Friday, May 21, 2010

Ashton Kucher is Smiling Somewhere

Since today is bike to work day, I actually got off my ass and went for a ride (didn't bike to work since I don't have a job). It wasn't the best ride as far as any physical benefits go, but the mental benefits of getting out on two wheels are immeasurable.

So a couple days ago BSNYC introduced the chaos theory (also referred to as the butterfly effect) which I took one step further and hypothesized that his writing about it caused the Garmin double with Farrar and Dave Z. Now it would appear that in all the chaos that has been occurring in the pro peloton, Francesco Chicchi's (mispronounced Cheeky) sprint victory in the ATOC has caused the first Italian stage win in the Giro:

Cav finished third on the stage.Though it took 12 stages, winning with the Italian champ colors on your back has to feel good.Back to the chaos that has rippled through the pro peloton; my heart sank when I read this. There is enough writing in all corners of the WWW that there is no need to summarizes the article. I'll just say this - it's depressing that he lied to everyone for four years, but if he's telling the truth now (which I believe he is) I hope the sport takes his allegations seriously and conducts proper investigations. Mr. Kucher is loving the fact that there have been references to his movie 'The Butterfly Effect' as well all the egg on our faces after Landis punk'd us.

I guess the one good thing here is that the ESPN gadget on iGoogle had, for the first and probably only time ever, two stories covering cycling:

Interesting that the third headline is about doping in the NFL.Sure, neither is good, but as the old saying goes, 'If you have nothing nice to say, become a journalist.'

On America's west coast, Liquigas got another stage win with their young star Peter Sagan:

Bam, I've got legs!At first he gave credit to either his legs, the color combo of green and blue (long live the Hartford Whalers!), or the Canondale logo on his shorts. He quickly realized his gaff and paid tribute to those by whom he is paid:

Nope, forget the last pose, this is what I meant to do.The last bit of cycling I'll discuss today is the ATOC coverage. The website is amazing and has allowed me to pull double duty watching the Giro in the early afternoon and the ATOC each night. Check this though:

Nice view.We don't have centuries only castles and palaces in America so the aerial coverage highlights oil fields, cows, and the always impressive junior college track. In addition to that, we as Americans have no problem renaming football and calling it soccer, but yet all the on-screen graphics for the ATOC have been in French. Does it make it more authentic to say étape instead of stage? I doubt it.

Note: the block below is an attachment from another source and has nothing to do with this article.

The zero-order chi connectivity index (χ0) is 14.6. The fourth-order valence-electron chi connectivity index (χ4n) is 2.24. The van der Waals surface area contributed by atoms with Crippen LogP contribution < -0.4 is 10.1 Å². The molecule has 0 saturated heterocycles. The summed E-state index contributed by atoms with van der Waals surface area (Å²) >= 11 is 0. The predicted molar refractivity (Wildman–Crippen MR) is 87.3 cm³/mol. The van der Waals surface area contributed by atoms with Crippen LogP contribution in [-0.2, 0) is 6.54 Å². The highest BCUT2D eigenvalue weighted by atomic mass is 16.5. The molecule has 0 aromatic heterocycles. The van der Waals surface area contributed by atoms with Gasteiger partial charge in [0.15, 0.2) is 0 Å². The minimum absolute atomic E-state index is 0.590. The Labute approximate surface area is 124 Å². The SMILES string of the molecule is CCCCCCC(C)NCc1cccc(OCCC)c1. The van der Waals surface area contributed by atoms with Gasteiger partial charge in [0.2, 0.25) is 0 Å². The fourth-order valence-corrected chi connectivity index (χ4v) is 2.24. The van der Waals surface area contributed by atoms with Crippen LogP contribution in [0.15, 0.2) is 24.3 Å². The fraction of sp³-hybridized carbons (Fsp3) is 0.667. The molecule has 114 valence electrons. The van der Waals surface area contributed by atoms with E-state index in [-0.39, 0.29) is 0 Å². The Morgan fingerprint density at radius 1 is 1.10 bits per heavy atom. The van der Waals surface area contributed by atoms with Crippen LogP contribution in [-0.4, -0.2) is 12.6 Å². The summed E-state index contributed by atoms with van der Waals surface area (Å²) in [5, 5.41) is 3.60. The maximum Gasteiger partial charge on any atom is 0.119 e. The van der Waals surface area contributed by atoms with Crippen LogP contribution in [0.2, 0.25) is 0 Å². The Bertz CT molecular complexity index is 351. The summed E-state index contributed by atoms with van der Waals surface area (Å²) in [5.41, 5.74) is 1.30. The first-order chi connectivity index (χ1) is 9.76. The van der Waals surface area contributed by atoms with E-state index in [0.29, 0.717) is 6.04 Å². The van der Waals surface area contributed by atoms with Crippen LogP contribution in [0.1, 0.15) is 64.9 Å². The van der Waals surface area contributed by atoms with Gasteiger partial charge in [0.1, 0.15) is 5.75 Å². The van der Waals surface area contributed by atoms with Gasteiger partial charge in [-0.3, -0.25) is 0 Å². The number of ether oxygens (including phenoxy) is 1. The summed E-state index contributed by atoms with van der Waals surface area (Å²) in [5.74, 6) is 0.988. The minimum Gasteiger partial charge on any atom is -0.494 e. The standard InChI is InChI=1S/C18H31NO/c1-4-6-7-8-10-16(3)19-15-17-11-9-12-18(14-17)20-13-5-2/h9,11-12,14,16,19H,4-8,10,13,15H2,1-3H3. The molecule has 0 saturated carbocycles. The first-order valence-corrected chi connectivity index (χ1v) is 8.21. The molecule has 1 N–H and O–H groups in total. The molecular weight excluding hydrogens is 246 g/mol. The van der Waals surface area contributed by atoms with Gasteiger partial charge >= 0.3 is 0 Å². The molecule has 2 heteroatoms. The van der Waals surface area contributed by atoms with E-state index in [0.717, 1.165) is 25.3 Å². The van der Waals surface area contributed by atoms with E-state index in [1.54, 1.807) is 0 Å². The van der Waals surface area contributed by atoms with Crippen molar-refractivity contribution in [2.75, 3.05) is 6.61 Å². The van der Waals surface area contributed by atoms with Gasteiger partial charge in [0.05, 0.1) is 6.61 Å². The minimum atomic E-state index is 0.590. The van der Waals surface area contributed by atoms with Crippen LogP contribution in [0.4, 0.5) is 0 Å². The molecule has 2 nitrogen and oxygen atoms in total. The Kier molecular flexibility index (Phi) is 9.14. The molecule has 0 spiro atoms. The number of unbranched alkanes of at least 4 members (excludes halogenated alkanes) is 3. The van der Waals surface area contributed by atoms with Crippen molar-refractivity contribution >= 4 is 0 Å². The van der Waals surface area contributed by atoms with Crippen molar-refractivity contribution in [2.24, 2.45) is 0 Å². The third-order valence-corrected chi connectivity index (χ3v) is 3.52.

With the weather being so crappy lately, I've taken to frequenting the breweries a bit more. Last night I enjoyed some weinerschnitzel (breaded, fried pork cutlet) and a couple beers at Klosterbräu.

The years have been good to her.Klosterbräu has been around brewing their signature beer, Schwärzla, for a mere 477 years, making it Bamberg's oldest brewery. The Schwärzla is very dark in color (as the name would imply) and has a nice, faint bitter aftertaste that reminds me a little of dark chocolate and maple syrup. Not the pancake syrup like Mrs. Butterworth, but real New England maple syrup.

The waitress took the empty glass as soon as I was done so no empty frame.Once I completed that glass (which was taken away very quickly, unusual for Germany) I ordered myself a delicious Braunbier (brown beer). This beer is amber in color and has a smooth flavor that tastes like greatness. When push comes to shove, Klosterbräu brews the best beer in town.

You should come enjoy one yourself.As I sat there listening and watching, I think I saw the real difference between breweries in Germany and those in America. In Germany, the breweries have an atmosphere of community; they are a meeting place where you catch up with your friends and neighbors. In Franconia (northern Bavaria), there are two constants in every town larger than a couple hundred people: a church and a brewery. In America, the micro- and craft breweries have an atmosphere of enjoyment (and in some bad cases elitism). While enjoyment is not a bad atmosphere to nurture, it's not the same.

Speaking of America, it seems that there are many people worried about their personal information on Facebook. I do not have an account, but my wife does and I read the website Lamebook so I see the crap people put on there. It doesn't make sense to me that people are so willing to share information concerning their bowel movements, possible STD infection, and disturbing stories of walking in on their parents after work activities, yet they are in a huff about protecting personal information. Here's an idea - instead of 'networking' with society over the internet (this blog excluded), get out and get involved in person.

As I slowly step down from my soapbox, I've decided to reduce the frequency of the DB podium to once a week, giving those who made amateur mistakes time to regroup as well as allowing more time for others to show their true colors. So I'll close this week with updated standings and a nice video for you to enjoy.

21 May DB Podium
1. Floyd
2. No Middle Name
3. Landis

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